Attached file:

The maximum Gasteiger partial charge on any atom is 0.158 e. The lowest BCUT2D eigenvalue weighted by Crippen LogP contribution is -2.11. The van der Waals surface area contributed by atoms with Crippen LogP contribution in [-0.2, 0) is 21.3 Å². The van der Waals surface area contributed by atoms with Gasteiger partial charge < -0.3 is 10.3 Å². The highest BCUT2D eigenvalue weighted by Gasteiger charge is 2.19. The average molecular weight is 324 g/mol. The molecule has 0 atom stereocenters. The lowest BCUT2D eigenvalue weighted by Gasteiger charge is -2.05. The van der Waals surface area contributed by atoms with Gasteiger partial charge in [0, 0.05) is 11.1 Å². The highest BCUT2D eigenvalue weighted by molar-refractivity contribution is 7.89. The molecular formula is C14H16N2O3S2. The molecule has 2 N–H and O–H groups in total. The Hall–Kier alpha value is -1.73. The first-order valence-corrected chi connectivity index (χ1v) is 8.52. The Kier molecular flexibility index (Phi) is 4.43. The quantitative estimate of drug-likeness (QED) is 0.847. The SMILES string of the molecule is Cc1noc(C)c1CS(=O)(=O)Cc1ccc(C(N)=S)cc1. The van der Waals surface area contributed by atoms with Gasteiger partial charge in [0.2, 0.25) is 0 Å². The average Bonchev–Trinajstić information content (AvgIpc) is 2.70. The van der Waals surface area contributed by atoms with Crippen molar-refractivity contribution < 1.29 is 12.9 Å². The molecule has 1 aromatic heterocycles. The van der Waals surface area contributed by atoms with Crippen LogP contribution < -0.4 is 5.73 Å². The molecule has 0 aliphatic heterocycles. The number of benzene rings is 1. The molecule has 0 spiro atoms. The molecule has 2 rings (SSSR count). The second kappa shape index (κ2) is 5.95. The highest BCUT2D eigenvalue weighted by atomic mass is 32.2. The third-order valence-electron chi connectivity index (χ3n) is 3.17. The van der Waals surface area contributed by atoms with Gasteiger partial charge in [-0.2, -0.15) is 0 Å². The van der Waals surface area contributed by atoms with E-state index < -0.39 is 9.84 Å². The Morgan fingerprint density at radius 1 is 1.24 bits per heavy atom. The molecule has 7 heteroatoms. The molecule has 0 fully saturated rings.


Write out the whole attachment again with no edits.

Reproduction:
The maximum Gasteiger partial charge on any atom is 0.158 e. The lowest BCUT2D eigenvalue weighted by Crippen LogP contribution is -2.11. The van der Waals surface area contributed by atoms with Crippen LogP contribution in [-0.2, 0) is 21.3 Å². The van der Waals surface area contributed by atoms with Gasteiger partial charge < -0.3 is 10.3 Å². The highest BCUT2D eigenvalue weighted by Gasteiger charge is 2.19. The average molecular weight is 324 g/mol. The molecule has 0 atom stereocenters. The lowest BCUT2D eigenvalue weighted by Gasteiger charge is -2.05. The van der Waals surface area contributed by atoms with Gasteiger partial charge in [0, 0.05) is 11.1 Å². The highest BCUT2D eigenvalue weighted by molar-refractivity contribution is 7.89. The molecular formula is C14H16N2O3S2. The molecule has 2 N–H and O–H groups in total. The Hall–Kier alpha value is -1.73. The first-order valence-corrected chi connectivity index (χ1v) is 8.52. The Kier molecular flexibility index (Phi) is 4.43. The quantitative estimate of drug-likeness (QED) is 0.847. The SMILES string of the molecule is Cc1noc(C)c1CS(=O)(=O)Cc1ccc(C(N)=S)cc1. The van der Waals surface area contributed by atoms with Gasteiger partial charge in [0.2, 0.25) is 0 Å². The average Bonchev–Trinajstić information content (AvgIpc) is 2.70. The van der Waals surface area contributed by atoms with Crippen molar-refractivity contribution < 1.29 is 12.9 Å². The molecule has 1 aromatic heterocycles. The van der Waals surface area contributed by atoms with Crippen LogP contribution < -0.4 is 5.73 Å². The molecule has 0 aliphatic heterocycles. The number of benzene rings is 1. The molecule has 0 spiro atoms. The molecule has 2 rings (SSSR count). The second kappa shape index (κ2) is 5.95. The highest BCUT2D eigenvalue weighted by atomic mass is 32.2. The third-order valence-electron chi connectivity index (χ3n) is 3.17. The van der Waals surface area contributed by atoms with Gasteiger partial charge in [-0.2, -0.15) is 0 Å². The van der Waals surface area contributed by atoms with E-state index < -0.39 is 9.84 Å². The Morgan fingerprint density at radius 1 is 1.24 bits per heavy atom. The molecule has 7 heteroatoms. The molecule has 0 fully saturated rings.